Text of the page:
I was reading about this NFT thing on Ethereum: ethereum.org/en/nft

It is very interesting but I have doubts about its usage in real world, hopefully someone could give some light!

  1. The creator can mint any number of NFTs of his digital asset. What prevents him to sold his creation as unique NFT, say at the price of 1 ETH, and then mint 1 million of the same NFT making the price collapsed for the first buyer?
  2. The article explains that only the cryptographic proof of ownership of the NFT and some metadata are stored on the blockchain, while the actual NFT content is stored elsewhere (a generic server, a CDN, a cloud object storage, etc). So I imagine there is some sort of URI in the NFT metadata stored on the blockchain that should point to the actual "physical" asset. But links can be easily broken, the content could be moved elsewhere, or the storage service hosting the asset could stop to exist...In any of these cases the NFT is pointing to a broken resource, so it proves the ownership of nothing. How can we deal with scenarios like these?

1 Answer 1


I'll try and answer these the best I can.

  1. So yes, scarcity creates value. So it is true what you are saying. As soon as the creator creates multiple copies of the same piece, each one's value lowers. An NFT really creates digital scarcity, but the more there is, the less scarce thus less value. So, it actually won't be very beneficial to the owner if they mint more. The law of supply and demand will level out the price to make it less and less valubale even though the first one sold for more. This can also damage the credibility of the owner and just damage their work in the future.

  2. Yes, traditional NFT platforms uses centralized databases to store the "image" or whatever content the NFT holds. There has been cases where the database got corrupted or just went down and people could not see the content of their NFT (Although still holding the NFT on the blockchain). A workaround to this is a decentralized data storage system such as IPFS. This will ensure that as long as one node is online, and the necessary connections are in place, the NFT content will be present. I am not very clued up on IPFS, but find more info here: https://ipfs.io/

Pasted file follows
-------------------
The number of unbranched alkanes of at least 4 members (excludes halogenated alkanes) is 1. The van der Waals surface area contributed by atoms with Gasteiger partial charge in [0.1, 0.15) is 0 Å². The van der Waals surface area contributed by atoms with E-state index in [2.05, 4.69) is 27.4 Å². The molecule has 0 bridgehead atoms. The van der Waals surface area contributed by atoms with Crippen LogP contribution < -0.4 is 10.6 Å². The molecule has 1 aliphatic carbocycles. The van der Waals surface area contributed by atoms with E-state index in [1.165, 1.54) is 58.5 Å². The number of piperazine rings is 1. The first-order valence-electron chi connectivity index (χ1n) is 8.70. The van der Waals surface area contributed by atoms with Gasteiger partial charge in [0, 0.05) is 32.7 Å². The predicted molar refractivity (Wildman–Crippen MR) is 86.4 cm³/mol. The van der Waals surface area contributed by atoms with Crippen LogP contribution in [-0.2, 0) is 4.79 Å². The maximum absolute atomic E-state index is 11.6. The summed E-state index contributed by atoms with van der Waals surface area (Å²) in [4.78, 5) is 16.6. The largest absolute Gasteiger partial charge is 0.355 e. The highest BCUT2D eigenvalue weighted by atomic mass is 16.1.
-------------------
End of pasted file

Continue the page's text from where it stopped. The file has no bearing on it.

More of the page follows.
• Hi, thank you for your answer. What I would l like to discuss on point 2 is that the connection between the NFT and its digital asset is not enforced. If the link to the digital asset becomes broken, for any reason, we have some sort of "orphan" NFT. No one can obtains back the bytes of the asset it was referring to, since hashing is a one way function. Does it make sense?
    – user75602
    Aug 15, 2021 at 9:06
  • 1
    It's important to remember that the "link" is just an address and does not form the digital asset's content. But yes, if that link is broken in some way; then the NFT is an orphan. But that's why a decentralized solution is great, because if the link and the asset itself is on a blockchain, then it's real difficult to break it. Aug 15, 2021 at 9:10
  • Yeah, in that case (where the digital asset is stored in another blockchain like ipfs), I could see a possibility to enforce the link between the NFT and the asset using smart contracts. For example if the asset is moved to another location on ipfs blockchain, the contract should automatically update the metadata link on the NFT. Very simplistic but could work.
    – user75602
    Aug 15, 2021 at 9:24
  • Yeah, so IPFS isn't a blockchain if I remember correctly. It's rather a peer-to-peer network. It would be very expensive to save a digital asset directly on chain. But yeah, if the address hash changes, it makes sense to have it update. Aug 15, 2021 at 9:27
  • Here there are relevant informations about using ipfs with NFTs and how an ipfs uri and content based addressing help to preserve the integrity of the NFT underlying asset: docs.ipfs.io/how-to/best-practices-for-nft-data/#metadata
    – user75602
    Sep 12, 2021 at 8:30

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